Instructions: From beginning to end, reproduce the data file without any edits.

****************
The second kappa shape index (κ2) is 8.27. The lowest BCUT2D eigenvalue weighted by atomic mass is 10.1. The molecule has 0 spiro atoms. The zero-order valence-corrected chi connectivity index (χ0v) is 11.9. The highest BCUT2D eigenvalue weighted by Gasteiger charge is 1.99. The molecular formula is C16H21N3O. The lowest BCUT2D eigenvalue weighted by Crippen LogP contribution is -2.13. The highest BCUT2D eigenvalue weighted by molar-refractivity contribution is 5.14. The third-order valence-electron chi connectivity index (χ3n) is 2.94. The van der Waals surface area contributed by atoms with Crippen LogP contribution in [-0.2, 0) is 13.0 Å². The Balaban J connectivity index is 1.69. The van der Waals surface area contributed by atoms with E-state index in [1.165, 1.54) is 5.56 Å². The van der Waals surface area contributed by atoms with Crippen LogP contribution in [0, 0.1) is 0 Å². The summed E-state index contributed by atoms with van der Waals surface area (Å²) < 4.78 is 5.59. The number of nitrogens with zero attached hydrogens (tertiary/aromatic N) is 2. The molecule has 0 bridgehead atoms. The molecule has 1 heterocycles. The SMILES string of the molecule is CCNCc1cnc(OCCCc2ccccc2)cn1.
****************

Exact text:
The second kappa shape index (κ2) is 8.27. The lowest BCUT2D eigenvalue weighted by atomic mass is 10.1. The molecule has 0 spiro atoms. The zero-order valence-corrected chi connectivity index (χ0v) is 11.9. The highest BCUT2D eigenvalue weighted by Gasteiger charge is 1.99. The molecular formula is C16H21N3O. The lowest BCUT2D eigenvalue weighted by Crippen LogP contribution is -2.13. The highest BCUT2D eigenvalue weighted by molar-refractivity contribution is 5.14. The third-order valence-electron chi connectivity index (χ3n) is 2.94. The van der Waals surface area contributed by atoms with Crippen LogP contribution in [-0.2, 0) is 13.0 Å². The Balaban J connectivity index is 1.69. The van der Waals surface area contributed by atoms with E-state index in [1.165, 1.54) is 5.56 Å². The van der Waals surface area contributed by atoms with Crippen LogP contribution in [0, 0.1) is 0 Å². The summed E-state index contributed by atoms with van der Waals surface area (Å²) < 4.78 is 5.59. The number of nitrogens with zero attached hydrogens (tertiary/aromatic N) is 2. The molecule has 0 bridgehead atoms. The molecule has 1 heterocycles. The SMILES string of the molecule is CCNCc1cnc(OCCCc2ccccc2)cn1.